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August 16, 2005
Not for the Faint of Mouth: Why Garlic Packs Such a Wallop
By DENISE GRADY
Just think of it as the activation of nociceptors, accompanied by vasodilation, vascular leakage and inflammation.
One of life's great sensations - what happens when a person bites into a clove of raw garlic - has been deconstructed by a team of scientists. It turns out that garlic fires up the taste buds by using the same biological pathway as two mouth-burning condiments, chili peppers and wasabi mustard.
The process is described by researchers from the University of California, San Francisco and Lund University in Sweden in a paper being published online today in The Proceedings of the National Academy of Sciences.
The chain of events goes like this: crushing garlic causes a chemical reaction that forms allicin, a pungent, sulfur-containing molecule similar to the one in wasabi.
The allicin locks onto a structure on nerve cells called an ion channel, and makes that channel open up.
Other molecules rush the channel and flood the nerve cell, causing it to fire and send the garlic signal to the spinal cord and then the brain. It all takes place in a split second.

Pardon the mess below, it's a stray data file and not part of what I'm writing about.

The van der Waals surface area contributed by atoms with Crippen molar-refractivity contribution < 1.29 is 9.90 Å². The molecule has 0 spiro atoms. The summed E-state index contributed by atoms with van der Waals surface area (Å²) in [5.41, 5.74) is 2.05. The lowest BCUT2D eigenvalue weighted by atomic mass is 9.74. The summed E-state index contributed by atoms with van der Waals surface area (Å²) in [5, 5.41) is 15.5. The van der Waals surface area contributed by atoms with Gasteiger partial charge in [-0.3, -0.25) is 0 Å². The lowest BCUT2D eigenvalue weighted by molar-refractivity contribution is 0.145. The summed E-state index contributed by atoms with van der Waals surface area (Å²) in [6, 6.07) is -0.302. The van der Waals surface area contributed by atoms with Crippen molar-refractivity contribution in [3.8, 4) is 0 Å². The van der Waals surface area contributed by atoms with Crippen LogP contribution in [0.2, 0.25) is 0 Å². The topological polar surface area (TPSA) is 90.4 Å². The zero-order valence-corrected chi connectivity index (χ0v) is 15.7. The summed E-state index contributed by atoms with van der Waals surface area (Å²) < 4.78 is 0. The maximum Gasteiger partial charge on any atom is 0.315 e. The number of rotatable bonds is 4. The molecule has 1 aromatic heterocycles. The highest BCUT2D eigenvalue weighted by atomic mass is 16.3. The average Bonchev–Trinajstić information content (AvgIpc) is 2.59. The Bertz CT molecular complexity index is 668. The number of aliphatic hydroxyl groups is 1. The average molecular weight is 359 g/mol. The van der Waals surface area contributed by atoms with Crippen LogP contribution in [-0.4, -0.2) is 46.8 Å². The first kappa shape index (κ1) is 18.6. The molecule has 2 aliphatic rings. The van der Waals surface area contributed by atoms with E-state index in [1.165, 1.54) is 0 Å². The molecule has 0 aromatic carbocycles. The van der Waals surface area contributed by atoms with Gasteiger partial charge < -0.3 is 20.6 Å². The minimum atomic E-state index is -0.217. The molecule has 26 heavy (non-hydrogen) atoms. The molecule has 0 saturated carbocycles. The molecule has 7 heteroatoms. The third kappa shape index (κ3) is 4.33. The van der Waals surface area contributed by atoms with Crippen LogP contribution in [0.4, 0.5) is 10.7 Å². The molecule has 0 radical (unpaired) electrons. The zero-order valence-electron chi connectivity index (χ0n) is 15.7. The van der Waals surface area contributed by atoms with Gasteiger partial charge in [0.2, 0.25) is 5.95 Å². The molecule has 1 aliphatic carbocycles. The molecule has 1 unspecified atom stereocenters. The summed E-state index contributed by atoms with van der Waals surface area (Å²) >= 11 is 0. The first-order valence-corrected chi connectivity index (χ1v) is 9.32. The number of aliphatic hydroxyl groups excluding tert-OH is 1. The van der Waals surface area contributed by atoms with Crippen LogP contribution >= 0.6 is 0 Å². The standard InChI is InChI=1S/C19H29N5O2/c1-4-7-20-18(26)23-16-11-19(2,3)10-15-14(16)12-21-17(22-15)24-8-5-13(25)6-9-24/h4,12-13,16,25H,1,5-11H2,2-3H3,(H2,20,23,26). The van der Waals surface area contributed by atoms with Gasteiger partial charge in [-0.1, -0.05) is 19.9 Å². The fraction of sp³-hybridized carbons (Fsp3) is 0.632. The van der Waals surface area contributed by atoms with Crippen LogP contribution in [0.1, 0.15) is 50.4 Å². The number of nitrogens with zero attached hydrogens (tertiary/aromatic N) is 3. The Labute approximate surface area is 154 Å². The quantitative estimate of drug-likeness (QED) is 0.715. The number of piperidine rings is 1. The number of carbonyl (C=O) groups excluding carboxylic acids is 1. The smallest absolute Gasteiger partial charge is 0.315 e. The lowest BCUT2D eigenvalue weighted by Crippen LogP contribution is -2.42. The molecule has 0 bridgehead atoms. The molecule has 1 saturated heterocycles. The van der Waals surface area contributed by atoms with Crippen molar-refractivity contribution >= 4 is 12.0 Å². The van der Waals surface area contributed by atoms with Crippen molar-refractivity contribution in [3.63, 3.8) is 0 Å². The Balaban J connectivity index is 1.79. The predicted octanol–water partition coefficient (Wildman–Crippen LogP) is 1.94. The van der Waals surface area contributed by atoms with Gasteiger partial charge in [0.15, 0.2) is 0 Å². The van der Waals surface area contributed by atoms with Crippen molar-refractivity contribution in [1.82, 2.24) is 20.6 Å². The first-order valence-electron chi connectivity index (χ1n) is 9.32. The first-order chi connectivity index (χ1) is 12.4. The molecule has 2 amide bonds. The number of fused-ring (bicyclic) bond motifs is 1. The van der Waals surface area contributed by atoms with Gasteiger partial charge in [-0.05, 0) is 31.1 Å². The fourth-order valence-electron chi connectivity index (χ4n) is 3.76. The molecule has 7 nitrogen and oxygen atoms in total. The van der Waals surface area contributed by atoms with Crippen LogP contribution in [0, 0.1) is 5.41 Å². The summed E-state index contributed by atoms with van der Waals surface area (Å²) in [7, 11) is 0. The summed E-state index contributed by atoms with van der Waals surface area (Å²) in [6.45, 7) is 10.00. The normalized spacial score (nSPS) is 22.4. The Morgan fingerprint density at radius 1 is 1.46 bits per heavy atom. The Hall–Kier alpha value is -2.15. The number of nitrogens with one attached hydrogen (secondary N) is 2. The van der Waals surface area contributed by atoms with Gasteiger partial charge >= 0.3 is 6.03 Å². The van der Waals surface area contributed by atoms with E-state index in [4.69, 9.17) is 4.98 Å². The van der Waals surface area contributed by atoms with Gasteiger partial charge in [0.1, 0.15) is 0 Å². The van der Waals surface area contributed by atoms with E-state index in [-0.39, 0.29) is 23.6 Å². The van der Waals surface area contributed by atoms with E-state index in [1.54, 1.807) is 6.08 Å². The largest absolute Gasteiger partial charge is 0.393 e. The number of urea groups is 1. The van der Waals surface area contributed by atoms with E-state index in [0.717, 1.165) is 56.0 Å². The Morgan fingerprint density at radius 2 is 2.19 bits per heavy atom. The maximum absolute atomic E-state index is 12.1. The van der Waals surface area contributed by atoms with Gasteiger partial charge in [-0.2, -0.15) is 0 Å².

The result: pain nerves fire, the mouth stings, burns, swells, waters and turns red. Some reach for ice water or a hunk of bread, but others can't wait for the next hit.
Garlic and wasabi use the same ion channel, and chili peppers use a very similar one. And the same pathways register hot temperatures in the mouth.
Plants that pack a chemical wallop probably evolved to discourage predators. But the strategy has not kept humans away, said David Julius, an author of the paper and a molecular biologist at the university in San Francisco.
Why so many people have developed a taste for the fiery and smelly is not clear, Dr. Julius said, but he noted that some pungent herbs and spices have antibacterial properties that may help to preserve food, a boon in the hot climates where spicy food seems to be most popular.
"You learn to use it in interesting ways and like it," he said. DENISE GRADY